What kind of a mandate do you need to be elected as an MP?

Not as big as you’d think! On average, you only need to persuade one in four voters in your NI constituency to support you. In some areas, less than one in five voters would be enough.

Most of the figures you see at election time talk about the percentage share of the vote, ie those who turned up at a polling station (or posted in their vote). But what about the percentage share of the eligible voters?

What kind of mandate do our local MPs achieve at the ballot box?

  • Willie McCrea was returned to Westminster as South Antrim’s MP with a mere 18.30% of the eligible electorate voting for him.
  • David Simpson topped the poll with 18.73% of Upper Bann’s eligible voters.
  • And 19.13% of people issued with a polling card in East Londonderry put an X in the box for Gregory Campbell.

At the other end of the scale …

  • Despite having the fourth smallest turnout (54.91%), a whopping 38.37% of West Belfast voted for Gerry Adams.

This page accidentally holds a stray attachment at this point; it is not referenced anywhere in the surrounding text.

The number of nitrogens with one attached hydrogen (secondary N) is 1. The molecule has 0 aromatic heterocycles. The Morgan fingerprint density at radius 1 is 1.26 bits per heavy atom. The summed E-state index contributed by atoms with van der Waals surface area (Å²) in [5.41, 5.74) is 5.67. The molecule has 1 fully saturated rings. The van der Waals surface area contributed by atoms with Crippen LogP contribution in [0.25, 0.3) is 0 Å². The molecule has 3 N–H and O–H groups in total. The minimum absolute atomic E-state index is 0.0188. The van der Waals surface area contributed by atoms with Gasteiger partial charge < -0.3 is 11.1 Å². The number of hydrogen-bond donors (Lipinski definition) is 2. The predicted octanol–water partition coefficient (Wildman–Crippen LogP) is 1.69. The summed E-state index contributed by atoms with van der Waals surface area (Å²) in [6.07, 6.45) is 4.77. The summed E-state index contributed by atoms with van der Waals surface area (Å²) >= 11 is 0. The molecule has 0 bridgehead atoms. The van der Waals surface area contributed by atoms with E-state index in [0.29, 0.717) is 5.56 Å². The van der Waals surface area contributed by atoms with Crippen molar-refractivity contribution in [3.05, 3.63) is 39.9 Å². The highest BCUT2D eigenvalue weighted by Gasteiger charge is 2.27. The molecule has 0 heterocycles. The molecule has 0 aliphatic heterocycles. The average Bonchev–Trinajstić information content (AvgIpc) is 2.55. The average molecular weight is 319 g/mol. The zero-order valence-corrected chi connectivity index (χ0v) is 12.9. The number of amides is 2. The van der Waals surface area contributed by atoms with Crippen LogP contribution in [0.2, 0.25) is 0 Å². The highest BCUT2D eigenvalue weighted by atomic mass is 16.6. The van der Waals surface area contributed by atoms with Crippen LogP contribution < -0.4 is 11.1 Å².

• Next best, 34.90% of the eligible electorate in North Down voted for Sylvia Hermon (though turnout in the constituency was the fifth smallest with only 55.26% of people coming out to vote).

The graph – you knew there’d be a graph! – is sorted by the size of the mandate and also shows the overall turnout.

Bar chart showing percentage of eligible voters who voted for winning candidates in NI's 18 constituencies, together with the percentage turnout

On average, the 18 MPs elected last week required just over 17,000 voters to give them their X, giving them an average mandate of 26.3% (with a 45.5% share of the votes actually cast).

Alan Meban. Normally to be found blogging over at Alan in Belfast where you’ll find an irregular set of postings, weaving an intricate pattern around a diverse set of subjects. Comment on cinema, books, technology and the occasional rant about life. On Slugger, the posts will mainly be about political events and processes. Tweets as @alaninbelfast.